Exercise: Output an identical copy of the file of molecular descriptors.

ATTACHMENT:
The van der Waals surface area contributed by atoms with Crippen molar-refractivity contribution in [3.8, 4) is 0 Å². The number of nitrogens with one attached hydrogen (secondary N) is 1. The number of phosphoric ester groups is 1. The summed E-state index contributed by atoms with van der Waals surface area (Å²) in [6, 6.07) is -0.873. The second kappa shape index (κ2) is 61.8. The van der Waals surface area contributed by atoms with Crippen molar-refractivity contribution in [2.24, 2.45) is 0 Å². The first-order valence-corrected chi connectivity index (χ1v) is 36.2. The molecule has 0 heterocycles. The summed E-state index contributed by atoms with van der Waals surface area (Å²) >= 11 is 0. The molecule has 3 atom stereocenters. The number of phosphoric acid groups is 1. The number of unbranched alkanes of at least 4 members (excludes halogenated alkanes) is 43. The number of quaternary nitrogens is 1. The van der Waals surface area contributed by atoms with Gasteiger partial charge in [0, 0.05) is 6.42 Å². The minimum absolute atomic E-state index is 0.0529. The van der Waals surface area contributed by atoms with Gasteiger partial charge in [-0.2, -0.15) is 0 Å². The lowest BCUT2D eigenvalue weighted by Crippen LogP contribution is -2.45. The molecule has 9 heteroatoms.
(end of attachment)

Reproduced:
The van der Waals surface area contributed by atoms with Crippen molar-refractivity contribution in [3.8, 4) is 0 Å². The number of nitrogens with one attached hydrogen (secondary N) is 1. The number of phosphoric ester groups is 1. The summed E-state index contributed by atoms with van der Waals surface area (Å²) in [6, 6.07) is -0.873. The second kappa shape index (κ2) is 61.8. The van der Waals surface area contributed by atoms with Crippen molar-refractivity contribution in [2.24, 2.45) is 0 Å². The first-order valence-corrected chi connectivity index (χ1v) is 36.2. The molecule has 0 heterocycles. The summed E-state index contributed by atoms with van der Waals surface area (Å²) >= 11 is 0. The molecule has 3 atom stereocenters. The number of phosphoric acid groups is 1. The number of unbranched alkanes of at least 4 members (excludes halogenated alkanes) is 43. The number of quaternary nitrogens is 1. The van der Waals surface area contributed by atoms with Gasteiger partial charge in [0, 0.05) is 6.42 Å². The minimum absolute atomic E-state index is 0.0529. The van der Waals surface area contributed by atoms with Gasteiger partial charge in [-0.2, -0.15) is 0 Å². The lowest BCUT2D eigenvalue weighted by Crippen LogP contribution is -2.45. The molecule has 9 heteroatoms.